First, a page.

UISupportedInterfaceOrientations key in your app's Information Property List, the app will not rotate into portrait orientation, leaving landscape left and landscape right as the only allowed orientations. See the View Controller Programming Guide for more information.
For a view controller to support landscape orientation on iOS 5 and below, it must override the
shouldAutorotateToInterfaceOrientation: method as shown in Listing 2.
Listing 2 Ensuring that landscape orientation is maintained
Designing Your Views
When designing a landscape-only view in Interface Builder, you should make most of your changes while editing the
[wAny hAny] size class. Unless your app only supports iOS 8 or later, you should avoid making changes while editing the
[wCompact hCompact] or
[wAny hCompact] size classes. Changes made to these size classes are not included in the compatibility storyboard generated for devices running iOS 7 and below. Changes which should only apply to the iPhone 6 Plus should be made while editing the
[wRegular hCompact] size class.
Interface Builder can simulate landscape metrics of various iOS devices in the Preview assistant, displayed alongside the editor. Enable the assistant editor and select Preview > Storyboard Name from the jump bar for the assistant editor as shown in Figure 3.
Simulated devices can be added using the + button in the bottom left corner of the assistant editor. To rotate a simulated device to landscape, click the button next to the device name as shown in Figure 4.
If you have opted to not use size classes for a storyboard, Interface Builder can apply landscape metrics to the canvas of the scene you are currently editing. When landscape metrics are applied, as shown in Figure 5, Interface Builder respects the constraints applied to each view and adjusts their position on the canvas.
Regardless of how you orient the canvas in Interface Builder, remember that storyboard scenes themselves have no concept of interface orientation.
Allowing Your App to Rotate Into Portrait Orientation After Launch
Even if your app primarily displays its content in landscape, it may be advantageous or necessary to present certain view controllers in the portrait orientation. When UIKit detects a change in device orientation, it uses the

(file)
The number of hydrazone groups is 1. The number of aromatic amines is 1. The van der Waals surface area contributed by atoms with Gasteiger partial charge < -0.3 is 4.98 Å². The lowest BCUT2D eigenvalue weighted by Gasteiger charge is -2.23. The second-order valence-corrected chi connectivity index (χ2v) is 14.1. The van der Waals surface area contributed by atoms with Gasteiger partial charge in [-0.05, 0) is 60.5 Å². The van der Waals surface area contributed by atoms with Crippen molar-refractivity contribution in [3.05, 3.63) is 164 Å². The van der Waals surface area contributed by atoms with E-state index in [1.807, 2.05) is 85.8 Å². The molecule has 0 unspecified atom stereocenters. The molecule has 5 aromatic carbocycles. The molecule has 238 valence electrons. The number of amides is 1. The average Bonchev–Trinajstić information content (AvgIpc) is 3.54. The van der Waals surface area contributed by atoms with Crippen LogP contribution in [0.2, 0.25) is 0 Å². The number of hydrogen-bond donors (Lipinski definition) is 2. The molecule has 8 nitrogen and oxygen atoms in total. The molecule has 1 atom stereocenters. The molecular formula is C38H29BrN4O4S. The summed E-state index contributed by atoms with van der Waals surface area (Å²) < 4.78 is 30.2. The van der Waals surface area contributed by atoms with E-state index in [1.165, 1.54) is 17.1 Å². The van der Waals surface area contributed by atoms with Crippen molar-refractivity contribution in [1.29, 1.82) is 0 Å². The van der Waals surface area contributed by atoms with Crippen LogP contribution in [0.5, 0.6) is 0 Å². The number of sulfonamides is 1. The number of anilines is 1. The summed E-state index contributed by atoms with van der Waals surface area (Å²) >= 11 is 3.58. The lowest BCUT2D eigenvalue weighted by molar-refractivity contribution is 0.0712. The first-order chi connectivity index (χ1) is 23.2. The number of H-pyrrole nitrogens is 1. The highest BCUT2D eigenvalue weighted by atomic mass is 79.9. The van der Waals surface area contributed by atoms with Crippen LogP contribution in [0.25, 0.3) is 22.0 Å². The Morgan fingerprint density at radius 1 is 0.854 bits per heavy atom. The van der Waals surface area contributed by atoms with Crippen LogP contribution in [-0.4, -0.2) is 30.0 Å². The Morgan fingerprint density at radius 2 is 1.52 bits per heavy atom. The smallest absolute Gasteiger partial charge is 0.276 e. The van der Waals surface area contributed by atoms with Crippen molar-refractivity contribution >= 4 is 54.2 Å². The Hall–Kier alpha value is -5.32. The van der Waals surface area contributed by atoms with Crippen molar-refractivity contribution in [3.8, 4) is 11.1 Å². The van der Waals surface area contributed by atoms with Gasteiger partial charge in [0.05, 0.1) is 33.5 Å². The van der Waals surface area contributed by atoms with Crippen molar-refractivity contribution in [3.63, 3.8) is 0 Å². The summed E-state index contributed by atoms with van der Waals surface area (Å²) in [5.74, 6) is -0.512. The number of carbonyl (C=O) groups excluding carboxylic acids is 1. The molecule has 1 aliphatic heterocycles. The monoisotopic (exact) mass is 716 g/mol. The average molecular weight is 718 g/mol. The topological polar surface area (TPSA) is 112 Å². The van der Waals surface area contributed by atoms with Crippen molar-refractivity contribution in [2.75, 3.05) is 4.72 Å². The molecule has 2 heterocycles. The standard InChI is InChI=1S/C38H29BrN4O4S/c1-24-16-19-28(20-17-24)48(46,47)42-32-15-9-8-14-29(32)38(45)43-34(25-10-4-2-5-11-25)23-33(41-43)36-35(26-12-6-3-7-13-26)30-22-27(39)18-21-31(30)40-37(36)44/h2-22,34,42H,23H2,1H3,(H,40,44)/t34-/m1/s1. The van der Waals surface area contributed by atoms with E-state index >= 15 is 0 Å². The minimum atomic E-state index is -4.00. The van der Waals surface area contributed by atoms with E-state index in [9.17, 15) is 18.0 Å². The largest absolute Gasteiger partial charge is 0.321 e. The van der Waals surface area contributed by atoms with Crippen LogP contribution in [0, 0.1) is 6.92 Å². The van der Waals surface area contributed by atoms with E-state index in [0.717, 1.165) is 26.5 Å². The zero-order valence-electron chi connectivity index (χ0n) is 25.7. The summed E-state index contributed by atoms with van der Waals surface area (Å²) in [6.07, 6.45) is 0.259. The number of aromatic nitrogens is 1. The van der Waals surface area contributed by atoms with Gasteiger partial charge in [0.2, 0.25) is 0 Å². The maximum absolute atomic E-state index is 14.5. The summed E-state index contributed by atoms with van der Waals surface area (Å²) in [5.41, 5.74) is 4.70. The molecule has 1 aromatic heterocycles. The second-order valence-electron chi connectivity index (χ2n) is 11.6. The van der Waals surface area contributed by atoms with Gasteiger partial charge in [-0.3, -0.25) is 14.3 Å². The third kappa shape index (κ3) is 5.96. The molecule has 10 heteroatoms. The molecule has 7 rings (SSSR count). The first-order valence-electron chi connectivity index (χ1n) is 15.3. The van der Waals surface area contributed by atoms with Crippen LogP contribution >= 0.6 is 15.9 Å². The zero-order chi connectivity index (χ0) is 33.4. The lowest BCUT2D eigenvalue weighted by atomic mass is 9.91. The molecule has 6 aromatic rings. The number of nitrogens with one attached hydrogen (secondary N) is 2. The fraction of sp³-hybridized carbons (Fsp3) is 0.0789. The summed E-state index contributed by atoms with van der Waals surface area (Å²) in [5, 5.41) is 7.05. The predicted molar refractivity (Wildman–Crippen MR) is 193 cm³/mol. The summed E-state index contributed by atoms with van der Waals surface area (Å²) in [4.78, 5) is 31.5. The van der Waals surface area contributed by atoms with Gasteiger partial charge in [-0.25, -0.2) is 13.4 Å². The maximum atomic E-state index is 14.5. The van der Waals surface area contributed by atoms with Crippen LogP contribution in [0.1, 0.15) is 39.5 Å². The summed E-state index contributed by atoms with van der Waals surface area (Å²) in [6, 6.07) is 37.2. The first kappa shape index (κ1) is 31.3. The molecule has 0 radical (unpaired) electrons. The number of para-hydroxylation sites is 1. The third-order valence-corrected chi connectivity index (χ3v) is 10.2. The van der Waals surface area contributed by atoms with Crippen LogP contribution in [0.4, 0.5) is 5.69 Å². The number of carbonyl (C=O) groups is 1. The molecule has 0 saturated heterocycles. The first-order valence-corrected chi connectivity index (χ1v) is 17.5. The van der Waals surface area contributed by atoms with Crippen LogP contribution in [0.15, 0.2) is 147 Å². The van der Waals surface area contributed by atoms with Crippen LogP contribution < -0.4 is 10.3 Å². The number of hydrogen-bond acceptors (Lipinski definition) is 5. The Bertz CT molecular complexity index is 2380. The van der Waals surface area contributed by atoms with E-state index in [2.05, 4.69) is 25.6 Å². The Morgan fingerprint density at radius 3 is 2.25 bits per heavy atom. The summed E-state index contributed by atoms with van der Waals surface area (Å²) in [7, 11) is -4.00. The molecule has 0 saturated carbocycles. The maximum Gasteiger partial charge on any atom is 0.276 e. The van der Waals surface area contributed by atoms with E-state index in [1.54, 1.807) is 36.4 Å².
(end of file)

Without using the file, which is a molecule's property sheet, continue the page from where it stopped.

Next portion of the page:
UIApplication object and the root view controller to determine whether the new orientation is allowed. If both objects agree that the new orientation is supported, then auto rotation occurs. Otherwise the orientation change is ignored.
By default, the
UIApplication object sources its supported interface orientations from the values specified for the
UISupportedInterfaceOrientations key in the applications's Information Property List. You can override this behavior by implementing the
application:supportedInterfaceOrientationsForWindow: method in your application's delegate. The supported orientation values returned by this method only take effect after the application has finished launching. You can therefore use this method to support a different set of orientations after launch.
Listing 3 Allowing your app to rotate into portrait after launch.
- (NSUInteger)application:(UIApplication *)application supportedInterfaceOrientationsForWindow:(UIWindow *)window
Recall that view controllers support portrait and both landscape orientations by default. Without the
UIApplication object preventing rotation into portrait orientation at the app level, you will need to implement
-supportedInterfaceOrientations as shown in Listing 4 for all view controllers that must only display in landscape.
Listing 4 Supporting only landscape orientations for a view controller.
The system only queries the supported interface orientations of the app window's root view controller. You may discover that your view controller's
supportedInterfaceOrientations method is not called if it is inside a container, such as a
UINavigationController, which does not involve its child view controllers when deciding its supported interface orientations. In this case, the navigation controller's delegate should implement
navigationControllerSupportedInterfaceOrientations: as shown in Listing 5. If your application must support iOS 6, you should instead subclass
UINavigationController and override
supportedInterfaceOrientations as shown in Listing 4.
Listing 5 Supporting only landscape orientations for a navigation controller.
Document Revision History
Updated for Xcode 6 and iOS 8.
Updated to cover changes to auto-rotation that were introduced with iOS 6.
New document that describes how to start your iPhone application in landscape orientation at launch time.